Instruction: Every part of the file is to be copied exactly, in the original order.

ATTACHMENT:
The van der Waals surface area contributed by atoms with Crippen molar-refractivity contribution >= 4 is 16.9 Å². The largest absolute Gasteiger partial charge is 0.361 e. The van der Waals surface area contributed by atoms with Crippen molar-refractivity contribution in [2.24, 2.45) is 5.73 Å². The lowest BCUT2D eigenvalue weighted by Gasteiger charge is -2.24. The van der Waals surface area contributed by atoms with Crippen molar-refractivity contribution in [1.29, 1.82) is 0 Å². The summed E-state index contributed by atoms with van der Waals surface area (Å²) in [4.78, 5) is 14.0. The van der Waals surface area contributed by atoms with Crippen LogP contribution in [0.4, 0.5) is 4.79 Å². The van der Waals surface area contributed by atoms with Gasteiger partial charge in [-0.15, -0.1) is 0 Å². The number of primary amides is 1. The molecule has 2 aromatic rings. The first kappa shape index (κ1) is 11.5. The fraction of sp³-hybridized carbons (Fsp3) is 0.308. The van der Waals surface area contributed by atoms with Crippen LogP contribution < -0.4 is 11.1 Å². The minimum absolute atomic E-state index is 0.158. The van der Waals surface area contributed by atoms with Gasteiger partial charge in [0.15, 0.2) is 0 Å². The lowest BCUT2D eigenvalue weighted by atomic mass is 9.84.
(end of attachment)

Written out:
The van der Waals surface area contributed by atoms with Crippen molar-refractivity contribution >= 4 is 16.9 Å². The largest absolute Gasteiger partial charge is 0.361 e. The van der Waals surface area contributed by atoms with Crippen molar-refractivity contribution in [2.24, 2.45) is 5.73 Å². The lowest BCUT2D eigenvalue weighted by Gasteiger charge is -2.24. The van der Waals surface area contributed by atoms with Crippen molar-refractivity contribution in [1.29, 1.82) is 0 Å². The summed E-state index contributed by atoms with van der Waals surface area (Å²) in [4.78, 5) is 14.0. The van der Waals surface area contributed by atoms with Crippen LogP contribution in [0.4, 0.5) is 4.79 Å². The van der Waals surface area contributed by atoms with Gasteiger partial charge in [-0.15, -0.1) is 0 Å². The number of primary amides is 1. The molecule has 2 aromatic rings. The first kappa shape index (κ1) is 11.5. The fraction of sp³-hybridized carbons (Fsp3) is 0.308. The van der Waals surface area contributed by atoms with Crippen LogP contribution < -0.4 is 11.1 Å². The minimum absolute atomic E-state index is 0.158. The van der Waals surface area contributed by atoms with Gasteiger partial charge in [0.15, 0.2) is 0 Å². The lowest BCUT2D eigenvalue weighted by atomic mass is 9.84.